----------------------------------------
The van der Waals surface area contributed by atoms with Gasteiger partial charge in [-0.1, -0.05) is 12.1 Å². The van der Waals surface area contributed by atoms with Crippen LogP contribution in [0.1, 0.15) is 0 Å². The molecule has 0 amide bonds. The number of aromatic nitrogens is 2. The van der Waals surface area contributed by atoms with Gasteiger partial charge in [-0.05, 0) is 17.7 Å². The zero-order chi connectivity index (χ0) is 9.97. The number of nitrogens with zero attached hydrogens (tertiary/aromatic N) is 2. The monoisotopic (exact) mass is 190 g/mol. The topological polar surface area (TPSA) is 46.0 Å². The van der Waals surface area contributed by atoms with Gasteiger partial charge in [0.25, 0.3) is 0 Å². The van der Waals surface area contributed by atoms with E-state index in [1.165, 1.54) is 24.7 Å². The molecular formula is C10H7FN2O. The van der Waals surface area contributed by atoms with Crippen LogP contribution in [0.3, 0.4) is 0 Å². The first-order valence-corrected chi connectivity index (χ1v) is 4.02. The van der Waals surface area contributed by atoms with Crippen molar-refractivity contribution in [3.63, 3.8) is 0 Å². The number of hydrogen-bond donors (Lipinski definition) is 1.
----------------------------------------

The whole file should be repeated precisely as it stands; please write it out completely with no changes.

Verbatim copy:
The van der Waals surface area contributed by atoms with Gasteiger partial charge in [-0.1, -0.05) is 12.1 Å². The van der Waals surface area contributed by atoms with Crippen LogP contribution in [0.1, 0.15) is 0 Å². The molecule has 0 amide bonds. The number of aromatic nitrogens is 2. The van der Waals surface area contributed by atoms with Gasteiger partial charge in [-0.05, 0) is 17.7 Å². The zero-order chi connectivity index (χ0) is 9.97. The number of nitrogens with zero attached hydrogens (tertiary/aromatic N) is 2. The monoisotopic (exact) mass is 190 g/mol. The topological polar surface area (TPSA) is 46.0 Å². The van der Waals surface area contributed by atoms with Gasteiger partial charge in [0.25, 0.3) is 0 Å². The van der Waals surface area contributed by atoms with E-state index in [1.165, 1.54) is 24.7 Å². The molecular formula is C10H7FN2O. The van der Waals surface area contributed by atoms with Crippen LogP contribution in [0.3, 0.4) is 0 Å². The first-order valence-corrected chi connectivity index (χ1v) is 4.02. The van der Waals surface area contributed by atoms with Crippen molar-refractivity contribution in [3.63, 3.8) is 0 Å². The number of hydrogen-bond donors (Lipinski definition) is 1.